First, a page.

Self-employment refers to working for yourself instead of for an employer. It can involve selling products, providing service, or both. The goal is to increase financial independence. Self-employment can be full- or part-time.
Why is it Needed?
Self-employment can offer benefits to people with disabilities. These may include making their own business decisions, setting their own schedule, working around their unique strengths and limitations, the option to work at home, having a job that matches their skills and interests, and the availability of Social Security incentives for growing a business.
How Does it Work?
Anyone who is motivated can have their own business. In general, planning for self-employment should include the following steps:
In supported self-employment, assistance can be provided to help with running the business and any disability-related challenges.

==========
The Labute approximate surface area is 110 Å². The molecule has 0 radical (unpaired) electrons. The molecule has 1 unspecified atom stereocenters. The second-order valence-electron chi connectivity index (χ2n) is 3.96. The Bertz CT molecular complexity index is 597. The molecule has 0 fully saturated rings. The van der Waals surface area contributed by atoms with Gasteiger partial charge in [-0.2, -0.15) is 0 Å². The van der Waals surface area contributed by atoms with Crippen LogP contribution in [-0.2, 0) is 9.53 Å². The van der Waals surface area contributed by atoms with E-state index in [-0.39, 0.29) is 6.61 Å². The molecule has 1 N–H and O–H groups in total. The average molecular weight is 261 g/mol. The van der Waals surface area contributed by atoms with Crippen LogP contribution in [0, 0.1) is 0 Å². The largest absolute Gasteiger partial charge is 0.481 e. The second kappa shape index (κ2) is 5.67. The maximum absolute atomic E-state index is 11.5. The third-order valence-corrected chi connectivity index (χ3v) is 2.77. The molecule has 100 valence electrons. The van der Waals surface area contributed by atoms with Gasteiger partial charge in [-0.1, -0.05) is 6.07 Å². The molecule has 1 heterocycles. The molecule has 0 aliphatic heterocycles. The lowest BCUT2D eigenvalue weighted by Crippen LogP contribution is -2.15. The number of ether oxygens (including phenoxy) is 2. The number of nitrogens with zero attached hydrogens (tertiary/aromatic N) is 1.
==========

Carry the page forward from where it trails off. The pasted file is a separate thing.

Tips for Success
Consider whether self-employment is a good career option. Ask these questions to determine if it is a good fit:
Want to know more about how this employment strategy can be incorporated into your work? Check out these resources:
Watch webcasts to gain valuable information that will help improve employment outcomes and quality of employment for people you serve.
Tools and Resources
These tools and resources offer information to support your practice.
Project E3’s research summaries provide an “At-a-Glance” overview the latest research findings, as well as recommendations for best practices and how to incorporate them in your work.
- Self-Employment: A Viable Option in Vocational Rehabilitation
- Examining Biases to Support Employment as a Means out of Poverty
Strategy Use in Targeted Communities
The following Project E3 Community identified Self-Employment as a strategy to improve employment outcomes for their most underserved populations: